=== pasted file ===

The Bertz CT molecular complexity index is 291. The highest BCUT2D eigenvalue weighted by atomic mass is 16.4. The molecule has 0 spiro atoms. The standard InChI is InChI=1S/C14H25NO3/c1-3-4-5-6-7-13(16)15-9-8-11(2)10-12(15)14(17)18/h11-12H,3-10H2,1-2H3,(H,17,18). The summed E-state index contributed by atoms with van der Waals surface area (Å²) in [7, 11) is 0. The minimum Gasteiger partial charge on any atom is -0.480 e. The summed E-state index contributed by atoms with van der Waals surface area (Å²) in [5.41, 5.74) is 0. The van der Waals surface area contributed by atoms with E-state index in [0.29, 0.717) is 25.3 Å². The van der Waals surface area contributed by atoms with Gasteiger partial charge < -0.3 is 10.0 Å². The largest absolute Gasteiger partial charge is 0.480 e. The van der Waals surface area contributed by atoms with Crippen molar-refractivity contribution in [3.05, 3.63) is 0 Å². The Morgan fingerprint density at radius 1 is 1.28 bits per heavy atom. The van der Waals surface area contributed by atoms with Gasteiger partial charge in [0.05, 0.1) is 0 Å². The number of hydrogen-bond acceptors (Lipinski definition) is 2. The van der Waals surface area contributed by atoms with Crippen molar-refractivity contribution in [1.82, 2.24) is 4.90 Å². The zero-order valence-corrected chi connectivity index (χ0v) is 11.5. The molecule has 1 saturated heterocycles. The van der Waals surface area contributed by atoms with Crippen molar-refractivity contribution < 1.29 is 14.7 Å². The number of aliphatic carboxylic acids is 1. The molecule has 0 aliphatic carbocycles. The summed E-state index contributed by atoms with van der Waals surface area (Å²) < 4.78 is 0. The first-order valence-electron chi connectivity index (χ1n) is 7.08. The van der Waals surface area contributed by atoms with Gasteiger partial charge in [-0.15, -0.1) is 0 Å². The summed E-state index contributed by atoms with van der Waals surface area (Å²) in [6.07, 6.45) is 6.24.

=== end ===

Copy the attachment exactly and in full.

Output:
The Bertz CT molecular complexity index is 291. The highest BCUT2D eigenvalue weighted by atomic mass is 16.4. The molecule has 0 spiro atoms. The standard InChI is InChI=1S/C14H25NO3/c1-3-4-5-6-7-13(16)15-9-8-11(2)10-12(15)14(17)18/h11-12H,3-10H2,1-2H3,(H,17,18). The summed E-state index contributed by atoms with van der Waals surface area (Å²) in [7, 11) is 0. The minimum Gasteiger partial charge on any atom is -0.480 e. The summed E-state index contributed by atoms with van der Waals surface area (Å²) in [5.41, 5.74) is 0. The van der Waals surface area contributed by atoms with E-state index in [0.29, 0.717) is 25.3 Å². The van der Waals surface area contributed by atoms with Gasteiger partial charge < -0.3 is 10.0 Å². The largest absolute Gasteiger partial charge is 0.480 e. The van der Waals surface area contributed by atoms with Crippen molar-refractivity contribution in [3.05, 3.63) is 0 Å². The Morgan fingerprint density at radius 1 is 1.28 bits per heavy atom. The van der Waals surface area contributed by atoms with Gasteiger partial charge in [0.05, 0.1) is 0 Å². The number of hydrogen-bond acceptors (Lipinski definition) is 2. The van der Waals surface area contributed by atoms with Crippen molar-refractivity contribution in [1.82, 2.24) is 4.90 Å². The zero-order valence-corrected chi connectivity index (χ0v) is 11.5. The molecule has 1 saturated heterocycles. The van der Waals surface area contributed by atoms with Crippen molar-refractivity contribution < 1.29 is 14.7 Å². The number of aliphatic carboxylic acids is 1. The molecule has 0 aliphatic carbocycles. The summed E-state index contributed by atoms with van der Waals surface area (Å²) < 4.78 is 0. The first-order valence-electron chi connectivity index (χ1n) is 7.08. The van der Waals surface area contributed by atoms with Gasteiger partial charge in [-0.15, -0.1) is 0 Å². The summed E-state index contributed by atoms with van der Waals surface area (Å²) in [6.07, 6.45) is 6.24.